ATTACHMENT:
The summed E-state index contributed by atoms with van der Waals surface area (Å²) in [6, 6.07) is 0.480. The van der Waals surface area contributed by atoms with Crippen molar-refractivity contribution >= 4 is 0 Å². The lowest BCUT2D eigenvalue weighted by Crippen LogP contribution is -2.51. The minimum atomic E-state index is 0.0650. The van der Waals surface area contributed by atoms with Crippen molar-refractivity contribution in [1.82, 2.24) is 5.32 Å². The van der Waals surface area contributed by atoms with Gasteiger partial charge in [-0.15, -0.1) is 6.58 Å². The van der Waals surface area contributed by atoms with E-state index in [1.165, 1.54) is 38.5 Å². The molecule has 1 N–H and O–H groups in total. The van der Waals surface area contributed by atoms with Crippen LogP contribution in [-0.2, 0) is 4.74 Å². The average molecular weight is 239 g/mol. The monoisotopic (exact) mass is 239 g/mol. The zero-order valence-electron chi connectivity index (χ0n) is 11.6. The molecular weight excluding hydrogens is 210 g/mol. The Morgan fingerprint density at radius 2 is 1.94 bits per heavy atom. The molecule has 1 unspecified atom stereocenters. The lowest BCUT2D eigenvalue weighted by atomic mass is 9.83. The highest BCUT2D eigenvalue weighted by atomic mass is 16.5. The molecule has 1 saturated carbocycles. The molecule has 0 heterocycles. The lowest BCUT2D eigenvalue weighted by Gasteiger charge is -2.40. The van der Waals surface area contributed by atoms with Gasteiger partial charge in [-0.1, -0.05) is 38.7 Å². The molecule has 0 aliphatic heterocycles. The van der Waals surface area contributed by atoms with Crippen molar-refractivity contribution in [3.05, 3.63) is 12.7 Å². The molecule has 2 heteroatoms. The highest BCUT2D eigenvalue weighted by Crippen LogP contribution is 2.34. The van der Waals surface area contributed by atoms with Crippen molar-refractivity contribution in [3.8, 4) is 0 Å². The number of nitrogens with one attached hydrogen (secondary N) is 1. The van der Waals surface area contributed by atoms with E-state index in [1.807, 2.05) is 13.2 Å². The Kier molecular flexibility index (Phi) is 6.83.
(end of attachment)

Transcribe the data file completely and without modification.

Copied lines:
The summed E-state index contributed by atoms with van der Waals surface area (Å²) in [6, 6.07) is 0.480. The van der Waals surface area contributed by atoms with Crippen molar-refractivity contribution >= 4 is 0 Å². The lowest BCUT2D eigenvalue weighted by Crippen LogP contribution is -2.51. The minimum atomic E-state index is 0.0650. The van der Waals surface area contributed by atoms with Crippen molar-refractivity contribution in [1.82, 2.24) is 5.32 Å². The van der Waals surface area contributed by atoms with Gasteiger partial charge in [-0.15, -0.1) is 6.58 Å². The van der Waals surface area contributed by atoms with E-state index in [1.165, 1.54) is 38.5 Å². The molecule has 1 N–H and O–H groups in total. The van der Waals surface area contributed by atoms with Crippen LogP contribution in [-0.2, 0) is 4.74 Å². The average molecular weight is 239 g/mol. The monoisotopic (exact) mass is 239 g/mol. The zero-order valence-electron chi connectivity index (χ0n) is 11.6. The molecular weight excluding hydrogens is 210 g/mol. The Morgan fingerprint density at radius 2 is 1.94 bits per heavy atom. The molecule has 1 unspecified atom stereocenters. The lowest BCUT2D eigenvalue weighted by atomic mass is 9.83. The highest BCUT2D eigenvalue weighted by atomic mass is 16.5. The molecule has 1 saturated carbocycles. The molecule has 0 heterocycles. The lowest BCUT2D eigenvalue weighted by Gasteiger charge is -2.40. The van der Waals surface area contributed by atoms with Gasteiger partial charge in [-0.1, -0.05) is 38.7 Å². The molecule has 0 aliphatic heterocycles. The van der Waals surface area contributed by atoms with Crippen molar-refractivity contribution in [3.05, 3.63) is 12.7 Å². The molecule has 2 heteroatoms. The highest BCUT2D eigenvalue weighted by Crippen LogP contribution is 2.34. The van der Waals surface area contributed by atoms with Crippen molar-refractivity contribution in [3.8, 4) is 0 Å². The number of nitrogens with one attached hydrogen (secondary N) is 1. The van der Waals surface area contributed by atoms with E-state index in [1.807, 2.05) is 13.2 Å². The Kier molecular flexibility index (Phi) is 6.83.